The second suspect in the brutal killing a British soldier, Lee Right, of the 2nd Battallion, the Royal Regiment of fusiliers, is also a Nigerian-born British, LEADERSHIP FRIDAY can now reveal.
The second attacker, who was not named, was arrested at the scene of the incident by the British police. He is aged 22.
LEADERSHIP had exclusively reported yesterday that a Nigerian-born British, Muhajeed Adebolaja, 28, was one of the two attackers that hacked the British soldier to death.
His assailants were said to have run him down with a car before coming out of the car to kill him with meat cleavers and knives.
It has also been established that both suspects are on the watchlist of the British Anti-terrorist Unit for having a history of religious fanaticism before their brutal killing of the Bristish soldier.
The late soldier, Right, 25, from Manchester, leaves behind a two-year-old son.
LEADERSHIP also gathered that the suspect, Adebolaja, attended Marshall's Park School in Romfort at the age of 16. He also attended Green University, between 2004 and 2005, where he obtained a diploma. The course he studied was not stated but he was reported as being in the habit of preaching in favour of extremists while at school.
Adebolaja was to form an Islamic group in 2004 but the authorities of the university refused to register the association when it became clear that his aim was to promote Islam. A source said he was leading several pro-Islam protests towards the end of his course. He got suspended twice in 2005 as a result of his open religious protests in the university.
The BBC also reported yesterday that he was intercepted last year on his way to Somalia to join the Al-Shabab terrorist group.
Scotland Yard said counter-terrorism officers arrested a man and a woman, both 29, yesterday on suspicion of conspiracy to murder. Both suspects are in custody at a south London police station.
Adebolaja and his fellow Nigerian-born British, who were shot and arrested by police at the scene Wednesday, remain hospitalised and in stable condition with injuries that are not life-threatening, police added.
The two Muslim hardliners were seen wielding blood-soaked butcher's knives after the killing of the soldier.
Adebolaja took part in demonstrations with the banned radical group, al-Muhajiroun.
Former al-Muhajiroun head, Anjem Choudary identified Adebolaja, a Christian who converted to Islam around 2003, and took part in several of the group's demonstrations in London.
Omar Bakri Muhammad, who now lives in Lebanon but had been a radical Muslim preacher in London, also said he recognised the man seen on television as Adebolaja, and said he attended his London lectures in the early 2,000s. Police have not named Adebolaja's accomplice.
Prime Minister David Cameron said the brutal killing of the soldier by two men shouting Jihadist slogans was a betrayal of Islam.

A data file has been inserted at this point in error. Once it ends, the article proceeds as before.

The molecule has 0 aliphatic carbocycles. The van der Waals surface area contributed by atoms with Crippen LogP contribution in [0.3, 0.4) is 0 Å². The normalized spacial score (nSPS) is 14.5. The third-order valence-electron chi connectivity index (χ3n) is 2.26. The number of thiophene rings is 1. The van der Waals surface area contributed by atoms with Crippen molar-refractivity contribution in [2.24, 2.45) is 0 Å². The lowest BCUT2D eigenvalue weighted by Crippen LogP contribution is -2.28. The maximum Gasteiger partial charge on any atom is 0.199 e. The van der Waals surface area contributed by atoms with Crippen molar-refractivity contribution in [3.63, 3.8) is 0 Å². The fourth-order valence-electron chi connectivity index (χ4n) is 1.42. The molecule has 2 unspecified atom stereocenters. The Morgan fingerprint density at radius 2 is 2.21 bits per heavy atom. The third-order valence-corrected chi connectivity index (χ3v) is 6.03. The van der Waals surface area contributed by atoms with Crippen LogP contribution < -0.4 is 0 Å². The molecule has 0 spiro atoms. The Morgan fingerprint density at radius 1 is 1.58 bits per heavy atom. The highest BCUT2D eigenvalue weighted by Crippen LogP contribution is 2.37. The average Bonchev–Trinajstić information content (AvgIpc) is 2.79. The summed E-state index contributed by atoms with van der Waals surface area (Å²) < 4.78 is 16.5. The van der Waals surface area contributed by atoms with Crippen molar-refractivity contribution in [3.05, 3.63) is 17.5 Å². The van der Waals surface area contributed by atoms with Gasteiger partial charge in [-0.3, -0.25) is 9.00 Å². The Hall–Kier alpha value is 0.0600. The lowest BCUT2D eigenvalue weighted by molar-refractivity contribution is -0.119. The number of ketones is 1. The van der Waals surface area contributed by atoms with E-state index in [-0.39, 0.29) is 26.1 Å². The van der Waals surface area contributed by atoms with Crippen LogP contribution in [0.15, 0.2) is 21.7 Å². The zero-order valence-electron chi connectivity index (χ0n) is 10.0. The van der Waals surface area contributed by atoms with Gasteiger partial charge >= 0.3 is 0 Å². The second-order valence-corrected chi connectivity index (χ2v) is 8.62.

"We will never give in to terror or terrorism in any of its forms," Cameron told reporters outside his Downing Street residence yesterday.
"This was not just an attack on Britain and on the British way of life, it was also a betrayal of Islam and of the Muslim communities who give so much to our country. There is nothing in Islam that justifies this truly dreadful act," he said.
Cameron said the country would remain resolute in its opposition to terrorism.
"This country will be absolutely resolute in its stand against violent extremism and terror," he said.
The victim's name was announced by the Ministry of Defence pending formal police identification. A post-mortem examination was being carried out yesterday.
In a statement, the Ministry of Defence described the late soldier as an extremely popular and witty soldier.
"Drummer Rigby was a larger than life personality within the Corps of Drums and was well known, liked and respected across the Second Fusiliers.
"He was a passionate and life-long Manchester United fan. He had joined the Army in 2006, and is described as a loving father to his son, Jack, and someone who would be sorely missed by all who knew him," it said.
Meanwhile, British authorities have approached Nigeria's State Security Service (SSS) to help unravel the history of Adebolaja, Premium Times reports.
But the SSS spokesperson, Marilyn Ogar, said she was not aware of any request by the British security agencies.
Jonathan condemns killing of soldier
But President Goodluck Jonathan has, in a statement by his special adviser on media and publicity, Dr Reuben Abati, condemned the incident, which he described as unfortunate.
He conveyed "his sincere condolences to the British Prime Minister David Cameron and the British people over this senseless and barbaric act, and shares their grief at this moment".
"President Jonathan notes that a terrorist attack anywhere is an attack on the way of life of all free nations and must be collectively condemned by all persons irrespective of race, ethnicity or religion", Abati added.
The statement made available to LEADERSHIP last night reads in part: "It is in this spirit that the Nigerian government is partnering with the British government as well as all other stakeholder sovereigns to stand up to and fight terrorism and extremism in whatever guise or pretence it chooses to present itself.
"President Jonathan recognises that each environment presents its own unique challenges and peculiarities, and actions taken by affected nations may differ, yet the resolve to confront and defeat this threat should never be in doubt.
"President Jonathan says Nigerians are collectively resolute about the need to protect the freedoms that define our existence and inter-relationships at home and overseas. Our recent past tells us that when we pull together, this common enemy and threat will eventually be defeated".